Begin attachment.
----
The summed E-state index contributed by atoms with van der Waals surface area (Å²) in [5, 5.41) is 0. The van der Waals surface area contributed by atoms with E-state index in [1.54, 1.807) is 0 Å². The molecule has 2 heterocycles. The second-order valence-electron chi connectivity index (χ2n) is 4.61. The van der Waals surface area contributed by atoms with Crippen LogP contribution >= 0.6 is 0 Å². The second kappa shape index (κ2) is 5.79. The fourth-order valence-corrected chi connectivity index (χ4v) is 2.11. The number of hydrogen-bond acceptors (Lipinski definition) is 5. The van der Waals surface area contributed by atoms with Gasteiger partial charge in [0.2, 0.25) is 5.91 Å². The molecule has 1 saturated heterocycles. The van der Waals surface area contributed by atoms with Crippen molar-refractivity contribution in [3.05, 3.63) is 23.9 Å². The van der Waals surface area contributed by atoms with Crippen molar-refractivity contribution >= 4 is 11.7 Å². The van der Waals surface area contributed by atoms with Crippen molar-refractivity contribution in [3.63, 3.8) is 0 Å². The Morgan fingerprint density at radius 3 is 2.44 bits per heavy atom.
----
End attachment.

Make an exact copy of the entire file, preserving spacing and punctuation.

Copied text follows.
The summed E-state index contributed by atoms with van der Waals surface area (Å²) in [5, 5.41) is 0. The van der Waals surface area contributed by atoms with E-state index in [1.54, 1.807) is 0 Å². The molecule has 2 heterocycles. The second-order valence-electron chi connectivity index (χ2n) is 4.61. The van der Waals surface area contributed by atoms with Crippen LogP contribution >= 0.6 is 0 Å². The second kappa shape index (κ2) is 5.79. The fourth-order valence-corrected chi connectivity index (χ4v) is 2.11. The number of hydrogen-bond acceptors (Lipinski definition) is 5. The van der Waals surface area contributed by atoms with Gasteiger partial charge in [0.2, 0.25) is 5.91 Å². The molecule has 1 saturated heterocycles. The van der Waals surface area contributed by atoms with Crippen molar-refractivity contribution in [3.05, 3.63) is 23.9 Å². The van der Waals surface area contributed by atoms with Crippen molar-refractivity contribution >= 4 is 11.7 Å². The van der Waals surface area contributed by atoms with Crippen molar-refractivity contribution in [3.63, 3.8) is 0 Å². The Morgan fingerprint density at radius 3 is 2.44 bits per heavy atom.